The United Nations voted in favor of allowing the Palestinian flag to be raised at its headquarters in New York.
Unsurprisingly, the resolution passed with an overwhelming majority, with 119 countries voting in favor, 8 voting against, and 45 abstaining.
Among the countries that voted against were Israel, Canada, and the United States.
The draft resolution presented last week to the General Assembly would allow the flags of the Palestinian Authority (PA) and of the Holy See to be hoisted alongside those of the 193 member states.
Both the Vatican and "Palestine" have non-member observer status at the United Nations. But while the Vatican has largely supported the PA and even the concept of Palestinian statehood, it has vehemently and repeatedly opposed the PA's inclusion of the Vatican in its fight to have the flag raised in the UN.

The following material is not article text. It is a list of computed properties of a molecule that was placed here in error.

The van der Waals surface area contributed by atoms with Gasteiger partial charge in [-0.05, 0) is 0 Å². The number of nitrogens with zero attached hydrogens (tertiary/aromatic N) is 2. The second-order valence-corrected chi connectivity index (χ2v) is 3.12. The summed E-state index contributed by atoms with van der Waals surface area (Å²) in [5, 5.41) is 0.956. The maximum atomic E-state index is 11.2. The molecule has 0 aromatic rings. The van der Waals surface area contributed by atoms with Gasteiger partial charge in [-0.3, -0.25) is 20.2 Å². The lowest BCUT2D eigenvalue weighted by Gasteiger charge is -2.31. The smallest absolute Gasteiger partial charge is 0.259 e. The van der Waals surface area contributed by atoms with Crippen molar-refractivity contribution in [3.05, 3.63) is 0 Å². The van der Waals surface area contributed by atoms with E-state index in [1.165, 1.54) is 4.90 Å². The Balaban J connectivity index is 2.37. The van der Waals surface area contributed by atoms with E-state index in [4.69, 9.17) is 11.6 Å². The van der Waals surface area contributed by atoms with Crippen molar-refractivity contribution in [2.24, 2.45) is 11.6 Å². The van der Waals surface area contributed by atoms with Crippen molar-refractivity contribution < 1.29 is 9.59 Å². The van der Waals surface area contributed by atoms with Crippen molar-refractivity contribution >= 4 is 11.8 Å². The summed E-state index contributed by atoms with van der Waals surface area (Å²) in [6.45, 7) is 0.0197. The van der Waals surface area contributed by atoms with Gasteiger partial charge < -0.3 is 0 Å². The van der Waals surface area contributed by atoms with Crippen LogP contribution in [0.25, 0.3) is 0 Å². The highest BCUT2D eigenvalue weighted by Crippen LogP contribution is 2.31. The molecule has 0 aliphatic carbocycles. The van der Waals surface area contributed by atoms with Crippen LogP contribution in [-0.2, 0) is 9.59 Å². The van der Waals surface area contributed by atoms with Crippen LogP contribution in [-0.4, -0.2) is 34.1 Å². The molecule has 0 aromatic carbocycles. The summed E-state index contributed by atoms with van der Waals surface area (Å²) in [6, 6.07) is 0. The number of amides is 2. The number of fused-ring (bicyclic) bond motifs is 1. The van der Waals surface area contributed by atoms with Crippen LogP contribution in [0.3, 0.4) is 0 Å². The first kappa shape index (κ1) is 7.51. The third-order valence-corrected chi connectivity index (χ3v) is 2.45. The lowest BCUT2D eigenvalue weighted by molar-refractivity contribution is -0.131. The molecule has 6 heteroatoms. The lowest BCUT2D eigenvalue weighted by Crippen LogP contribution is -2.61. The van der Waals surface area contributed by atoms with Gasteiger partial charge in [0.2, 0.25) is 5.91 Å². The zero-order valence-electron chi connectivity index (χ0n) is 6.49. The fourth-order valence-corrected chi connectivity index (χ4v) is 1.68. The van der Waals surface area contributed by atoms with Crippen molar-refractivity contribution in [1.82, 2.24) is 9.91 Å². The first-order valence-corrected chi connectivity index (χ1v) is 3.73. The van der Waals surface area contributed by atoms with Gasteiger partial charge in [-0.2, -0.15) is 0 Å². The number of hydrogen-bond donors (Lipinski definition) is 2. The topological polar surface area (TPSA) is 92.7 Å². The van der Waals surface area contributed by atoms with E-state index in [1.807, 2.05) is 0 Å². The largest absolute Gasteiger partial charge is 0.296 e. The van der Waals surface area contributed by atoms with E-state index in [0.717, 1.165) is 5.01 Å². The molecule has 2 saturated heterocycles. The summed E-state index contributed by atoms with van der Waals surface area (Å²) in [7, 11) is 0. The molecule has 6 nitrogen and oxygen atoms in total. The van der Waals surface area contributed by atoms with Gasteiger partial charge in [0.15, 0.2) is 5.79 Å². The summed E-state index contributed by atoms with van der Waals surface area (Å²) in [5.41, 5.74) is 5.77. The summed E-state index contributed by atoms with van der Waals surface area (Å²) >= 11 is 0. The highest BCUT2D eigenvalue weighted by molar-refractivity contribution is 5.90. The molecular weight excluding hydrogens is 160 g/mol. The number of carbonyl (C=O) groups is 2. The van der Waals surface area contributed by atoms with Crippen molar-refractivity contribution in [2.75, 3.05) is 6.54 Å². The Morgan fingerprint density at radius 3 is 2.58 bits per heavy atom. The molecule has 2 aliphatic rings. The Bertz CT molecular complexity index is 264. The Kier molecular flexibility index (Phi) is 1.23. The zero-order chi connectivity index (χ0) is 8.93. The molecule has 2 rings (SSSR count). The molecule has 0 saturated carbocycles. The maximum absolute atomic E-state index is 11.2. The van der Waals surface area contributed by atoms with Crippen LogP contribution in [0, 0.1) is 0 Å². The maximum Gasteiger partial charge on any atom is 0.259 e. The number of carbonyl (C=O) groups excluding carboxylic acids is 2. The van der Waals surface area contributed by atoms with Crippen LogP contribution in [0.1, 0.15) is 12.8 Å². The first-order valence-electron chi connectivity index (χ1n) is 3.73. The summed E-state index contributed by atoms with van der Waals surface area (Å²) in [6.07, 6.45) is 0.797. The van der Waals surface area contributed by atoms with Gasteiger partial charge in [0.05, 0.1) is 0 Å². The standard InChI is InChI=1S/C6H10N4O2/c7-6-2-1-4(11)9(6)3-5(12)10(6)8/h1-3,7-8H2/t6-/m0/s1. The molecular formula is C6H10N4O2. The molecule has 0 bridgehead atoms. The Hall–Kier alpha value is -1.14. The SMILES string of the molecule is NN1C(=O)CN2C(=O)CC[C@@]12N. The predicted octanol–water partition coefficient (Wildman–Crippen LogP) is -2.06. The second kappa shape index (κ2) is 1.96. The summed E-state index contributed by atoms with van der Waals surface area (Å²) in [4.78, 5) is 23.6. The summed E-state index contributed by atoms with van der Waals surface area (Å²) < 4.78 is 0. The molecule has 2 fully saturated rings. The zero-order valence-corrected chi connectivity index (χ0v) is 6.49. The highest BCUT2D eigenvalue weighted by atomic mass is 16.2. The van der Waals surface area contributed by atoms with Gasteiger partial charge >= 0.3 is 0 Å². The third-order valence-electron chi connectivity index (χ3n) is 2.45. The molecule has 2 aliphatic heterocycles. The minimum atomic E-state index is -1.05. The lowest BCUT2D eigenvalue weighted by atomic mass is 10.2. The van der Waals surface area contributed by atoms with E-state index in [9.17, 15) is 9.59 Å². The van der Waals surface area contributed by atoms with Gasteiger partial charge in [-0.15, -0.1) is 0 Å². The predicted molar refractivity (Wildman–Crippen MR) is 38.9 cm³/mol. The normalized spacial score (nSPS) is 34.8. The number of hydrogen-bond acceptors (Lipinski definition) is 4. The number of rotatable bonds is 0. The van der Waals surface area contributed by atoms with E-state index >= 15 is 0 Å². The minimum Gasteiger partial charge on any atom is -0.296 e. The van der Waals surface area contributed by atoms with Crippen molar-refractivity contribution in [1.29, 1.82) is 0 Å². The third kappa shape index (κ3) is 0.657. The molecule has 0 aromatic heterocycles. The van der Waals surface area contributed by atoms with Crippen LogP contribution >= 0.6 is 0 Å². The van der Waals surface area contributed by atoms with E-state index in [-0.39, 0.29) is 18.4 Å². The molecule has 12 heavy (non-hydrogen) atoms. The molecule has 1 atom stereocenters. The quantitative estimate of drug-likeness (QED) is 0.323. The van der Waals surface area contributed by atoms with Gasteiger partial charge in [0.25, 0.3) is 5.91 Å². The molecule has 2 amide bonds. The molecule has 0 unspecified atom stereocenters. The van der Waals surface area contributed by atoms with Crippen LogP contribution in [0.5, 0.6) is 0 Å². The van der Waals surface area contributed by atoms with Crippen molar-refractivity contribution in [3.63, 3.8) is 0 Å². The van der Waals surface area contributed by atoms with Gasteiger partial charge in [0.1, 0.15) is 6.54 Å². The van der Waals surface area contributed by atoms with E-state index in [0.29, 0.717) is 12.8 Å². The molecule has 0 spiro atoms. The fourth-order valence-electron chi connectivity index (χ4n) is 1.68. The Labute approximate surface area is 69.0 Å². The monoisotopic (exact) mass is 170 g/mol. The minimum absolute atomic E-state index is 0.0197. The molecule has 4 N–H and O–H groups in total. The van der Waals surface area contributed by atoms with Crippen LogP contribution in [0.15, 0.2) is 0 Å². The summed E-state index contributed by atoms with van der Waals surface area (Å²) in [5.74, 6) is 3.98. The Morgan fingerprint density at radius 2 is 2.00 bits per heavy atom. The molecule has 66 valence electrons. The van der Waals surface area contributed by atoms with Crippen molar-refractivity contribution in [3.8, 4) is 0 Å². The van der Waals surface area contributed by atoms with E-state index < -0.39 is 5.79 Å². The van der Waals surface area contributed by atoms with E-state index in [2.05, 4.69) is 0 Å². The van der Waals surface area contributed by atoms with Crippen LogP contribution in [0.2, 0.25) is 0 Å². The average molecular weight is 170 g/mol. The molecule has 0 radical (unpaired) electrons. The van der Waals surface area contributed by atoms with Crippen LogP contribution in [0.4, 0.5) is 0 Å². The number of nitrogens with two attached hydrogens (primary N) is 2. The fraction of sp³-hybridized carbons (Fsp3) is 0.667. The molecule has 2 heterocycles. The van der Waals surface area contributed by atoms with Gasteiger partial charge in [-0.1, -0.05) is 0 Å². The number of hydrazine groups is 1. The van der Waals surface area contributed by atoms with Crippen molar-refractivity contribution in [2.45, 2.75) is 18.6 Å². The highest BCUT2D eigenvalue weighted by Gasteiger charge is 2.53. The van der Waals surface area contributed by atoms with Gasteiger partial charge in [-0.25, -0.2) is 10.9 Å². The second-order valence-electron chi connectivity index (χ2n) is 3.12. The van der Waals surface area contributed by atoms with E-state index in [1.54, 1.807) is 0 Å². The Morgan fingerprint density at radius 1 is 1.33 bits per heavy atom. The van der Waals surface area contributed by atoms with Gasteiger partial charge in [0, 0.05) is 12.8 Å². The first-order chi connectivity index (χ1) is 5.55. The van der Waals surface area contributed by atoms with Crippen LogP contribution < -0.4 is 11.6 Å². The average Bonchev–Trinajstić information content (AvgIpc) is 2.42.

The UN now has 20 days to implement the move, which would be in time for a visit by PA chairman Mahmoud Abbas on September 30.
Before the vote, Israel's envoy to the UN expressed strong opposition to the initiative, accusing the PA of trying to "score easy and meaningless points at the UN."
Ambassador Ron Prosor had asked UN Secretary-General Ban Ki-moon and General Assembly president Ron Kutesa to block the move, which would break with the UN practice of flying only the flags of member states.
UN spokesman Stephane Dujarric has said Ban would abide by the General Assembly decision.